Optimizing applications of entomopathogenic nematodes in vegetables: an overview of a four-year research project

Bert Beck, Pieter Spanoghe, Sabien Pollet, Femke Temmerman, Maurice Moens, David Nuyttens

Onderzoeksoutput: Hoofdstuk in Boek/Rapport/CongresprocedureC3: Congres abstractpeer review


Entomopathogenic nematodes (microscopically small worms that parasitise on various insects) are a safe alternative for chemical insecticides. They are used in the biological control of an increasing number of insect pests. Tailored application technology would improve their efficiency in field vegetables. This project concentrated on the application of EPN in outdoor vegetables. Three difficult-to-reach pests were targeted: the leaf-bound cabbage moth in cauliflower, the soil-bound cabbage root fly in cauliflower, and the onion thrips in leek.
To improve the biocontrol potential of spray applications with EPN against cabbage moth larvae adjuvants that slow down sedimentation of EPN in the tank and thus increase the deposition of EPN on leaves, were sought. Furthermore, the effect of adding yeast extract, an insect attractant, to the spray suspension on the biocontrol of this pest was tested. The selected adjuvants, when combined with an adapted spray application technique, did improve the control of the cabbage moth. But the results were not on par with the control results obtained with Bt, another biological insecticide, when this insecticide was sprayed with the same adapted spray boom as the EPN. The main limiting factor for EPN effectivity was low temperature.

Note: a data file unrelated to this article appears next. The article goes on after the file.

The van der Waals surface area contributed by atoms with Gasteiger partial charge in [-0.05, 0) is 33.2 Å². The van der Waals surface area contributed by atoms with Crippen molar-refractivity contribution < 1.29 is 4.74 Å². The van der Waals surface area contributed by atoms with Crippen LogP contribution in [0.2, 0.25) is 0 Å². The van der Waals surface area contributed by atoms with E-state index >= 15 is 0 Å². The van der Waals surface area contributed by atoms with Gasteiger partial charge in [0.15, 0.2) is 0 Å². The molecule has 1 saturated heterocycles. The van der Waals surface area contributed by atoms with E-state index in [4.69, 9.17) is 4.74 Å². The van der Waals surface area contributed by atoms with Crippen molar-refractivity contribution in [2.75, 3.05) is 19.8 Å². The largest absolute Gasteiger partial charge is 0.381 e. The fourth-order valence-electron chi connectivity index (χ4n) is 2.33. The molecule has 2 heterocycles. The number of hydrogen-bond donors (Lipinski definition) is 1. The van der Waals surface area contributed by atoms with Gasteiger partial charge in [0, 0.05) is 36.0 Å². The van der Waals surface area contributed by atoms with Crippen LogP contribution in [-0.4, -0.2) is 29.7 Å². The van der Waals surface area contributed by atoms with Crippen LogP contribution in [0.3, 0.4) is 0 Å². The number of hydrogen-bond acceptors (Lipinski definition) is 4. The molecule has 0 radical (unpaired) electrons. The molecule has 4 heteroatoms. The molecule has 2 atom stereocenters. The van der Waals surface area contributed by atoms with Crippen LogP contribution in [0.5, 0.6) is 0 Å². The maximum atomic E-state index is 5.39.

Field experiments against the cabbage root fly have shown that spraying the plant trays containing the cauliflower plantlets is the best application method for controlling the cabbage root fly with EPN. But here again an alternative biological control agent, spinosad, showed better control results.
The field experiments against onion thrips showed that Steinernema feltiae (a cold tolerant EPN species) is not effective against onion thrips in leek.
In summary, EPN are not yet the best solution for large-scale control of these insects in outdoor vegetables. More cold-tolerant EPN species, strains or breeding products that more actively search for a host are urgently needed to improve outdoor control results. In the short term, in temperate climates such as Belgium, the most promising research avenue is to study EPN applications against greenhouse pests.
Oorspronkelijke taalEngels
TitelProceedings of the 66th International Symposium on Crop Protection
Aantal pagina’s1
UitgeverijUGent, Faculteit Bio-ingenieurswetenschappen
PublicatiestatusGepubliceerd - 2014
Evenement66th International Symposium on Crop Protection - Gent, België
Duur: 20-mei-201420-mei-2014


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